The departure of Stephen Elop to Nokia leaves Microsoft with a vacancy at the top of one of its largest and most important divisions, but the company doesn't show any signs of rushing to fill the position.
Elop joined Microsoft in late January 2008 and worked alongside the outgoing head of its business division, Jeff Raikes, for about eight months before taking control of the unit. The long transition was planned "to ensure a smooth transfer of his daily responsibilities and management," Microsoft said at the time.
This time around Microsoft won't have the luxury of such forward planning. Elop's departure to take the president and CEO position at Nokia came as a surprise to the industry and Microsoft doesn't have any immediate succession plans in place.
"I am writing to let you know that Stephen Elop has been offered and has accepted the job as CEO of Nokia and will be leaving Microsoft, effective immediately," Microsoft CEO Steve Ballmer wrote in a letter to employees late Thursday. "Stephen leaves in place a strong business and technical leadership team, including Chris Capossela, Kurt DelBene, Amy Hood and Kirill Tatarinov, all of whom will report to me for the interim."
Several of the division's most important product launches are already behind it, such as the May launch of the mainstay Office 2010 and Sharepoint 2010 packages. Had those been ahead Microsoft might have been more pressed to find a replacement, but the launches went well and business is good, said Ballmer.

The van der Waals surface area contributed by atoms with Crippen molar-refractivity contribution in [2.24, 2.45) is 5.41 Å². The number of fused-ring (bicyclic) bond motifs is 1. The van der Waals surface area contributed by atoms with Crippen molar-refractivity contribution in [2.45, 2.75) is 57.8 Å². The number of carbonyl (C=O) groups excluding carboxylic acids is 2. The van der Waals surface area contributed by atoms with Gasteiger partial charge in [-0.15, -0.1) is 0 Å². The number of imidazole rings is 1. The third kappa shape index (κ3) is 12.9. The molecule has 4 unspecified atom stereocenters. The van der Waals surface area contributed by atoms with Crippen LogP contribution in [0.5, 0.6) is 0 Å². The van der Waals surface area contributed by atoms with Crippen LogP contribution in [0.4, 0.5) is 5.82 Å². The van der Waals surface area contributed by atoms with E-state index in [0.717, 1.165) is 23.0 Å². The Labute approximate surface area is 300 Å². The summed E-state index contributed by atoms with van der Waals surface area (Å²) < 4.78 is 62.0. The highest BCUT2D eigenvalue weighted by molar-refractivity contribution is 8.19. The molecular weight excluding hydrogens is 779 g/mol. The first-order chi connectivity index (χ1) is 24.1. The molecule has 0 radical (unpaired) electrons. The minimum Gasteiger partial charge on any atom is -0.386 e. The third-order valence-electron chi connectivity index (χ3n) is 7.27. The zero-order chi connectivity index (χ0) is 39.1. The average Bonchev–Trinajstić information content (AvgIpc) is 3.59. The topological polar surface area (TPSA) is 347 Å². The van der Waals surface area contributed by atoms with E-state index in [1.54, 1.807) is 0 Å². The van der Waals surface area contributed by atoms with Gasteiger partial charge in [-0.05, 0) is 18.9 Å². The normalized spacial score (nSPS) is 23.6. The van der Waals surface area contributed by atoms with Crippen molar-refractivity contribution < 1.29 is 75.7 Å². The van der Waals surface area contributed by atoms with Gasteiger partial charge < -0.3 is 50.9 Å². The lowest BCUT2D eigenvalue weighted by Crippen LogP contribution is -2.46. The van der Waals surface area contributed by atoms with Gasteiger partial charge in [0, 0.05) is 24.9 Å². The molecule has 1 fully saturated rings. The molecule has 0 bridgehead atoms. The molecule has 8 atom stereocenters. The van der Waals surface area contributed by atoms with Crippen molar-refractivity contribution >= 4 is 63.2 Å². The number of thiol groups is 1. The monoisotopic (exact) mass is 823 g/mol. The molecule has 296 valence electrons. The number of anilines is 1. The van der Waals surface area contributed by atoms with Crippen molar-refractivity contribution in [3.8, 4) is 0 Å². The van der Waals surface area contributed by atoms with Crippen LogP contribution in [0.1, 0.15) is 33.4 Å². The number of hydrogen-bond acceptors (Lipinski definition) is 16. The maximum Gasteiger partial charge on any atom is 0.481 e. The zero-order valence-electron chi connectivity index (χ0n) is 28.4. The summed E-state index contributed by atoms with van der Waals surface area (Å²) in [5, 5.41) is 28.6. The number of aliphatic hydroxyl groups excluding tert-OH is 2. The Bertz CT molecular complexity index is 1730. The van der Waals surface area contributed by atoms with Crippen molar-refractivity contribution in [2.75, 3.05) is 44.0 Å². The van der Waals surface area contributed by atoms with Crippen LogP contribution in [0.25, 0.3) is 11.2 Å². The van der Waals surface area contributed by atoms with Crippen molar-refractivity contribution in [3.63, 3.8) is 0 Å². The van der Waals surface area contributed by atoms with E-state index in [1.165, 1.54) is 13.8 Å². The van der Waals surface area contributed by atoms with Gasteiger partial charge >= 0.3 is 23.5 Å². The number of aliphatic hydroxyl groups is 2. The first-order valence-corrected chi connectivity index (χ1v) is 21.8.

"The [Microsoft business division] business continues to grow and thrive, with 15 percent growth in the last quarter," he wrote in the e-mail. "It has been good to see the great response to Office 2010 and SharePoint 2010, the growth of our Dynamics business and the way we have been successful in extending all our [Microsoft business division] products and services to the cloud."
An ongoing focus of the division is the move from the desktop to the cloud, and seamless access to data from PCs, Web browsers and mobile phones. Microsoft is expected to launch its latest mobile phone operating system, Windows Phone 7, in the coming months and the product offers integration with Microsoft's business software products.
Microsoft is already working with several handset makers on Windows Phone 7 devices, but Nokia has instead been focused on the Symbian and Meego operating systems that it helped develop.
The departure of Elop to Nokia will undoubtedly raise expectations that Nokia could end up with a Windows Phone 7 device, and Ballmer's closing line in his e-mail to employees could fuel those rumors.
"I appreciate the way that Stephen has been a good steward of the brand and business in his time here, and look forward to continuing to work with him in his new role at Nokia."
But at least one analyst thinks talk of a Windows Phone 7 handset from Nokia is premature.
"I think that's a jump too far. I think it's highly unlikely at this stage. Nokia have set a course to control their own software," said Ben Wood, director of research at CCS Insight.
He noted the two companies already have a close working relationship on the enterprise side, and that Microsoft's focus on consumers with Windows Phone 7 has left a gap in the market for business phones that Nokia has targeted with its Eseries phones.
Microsoft declined to comment further on what Elop's departure means for the company or what plans it has in place to hire a replacement.
(With additional reporting by Peter Sayer in Paris.)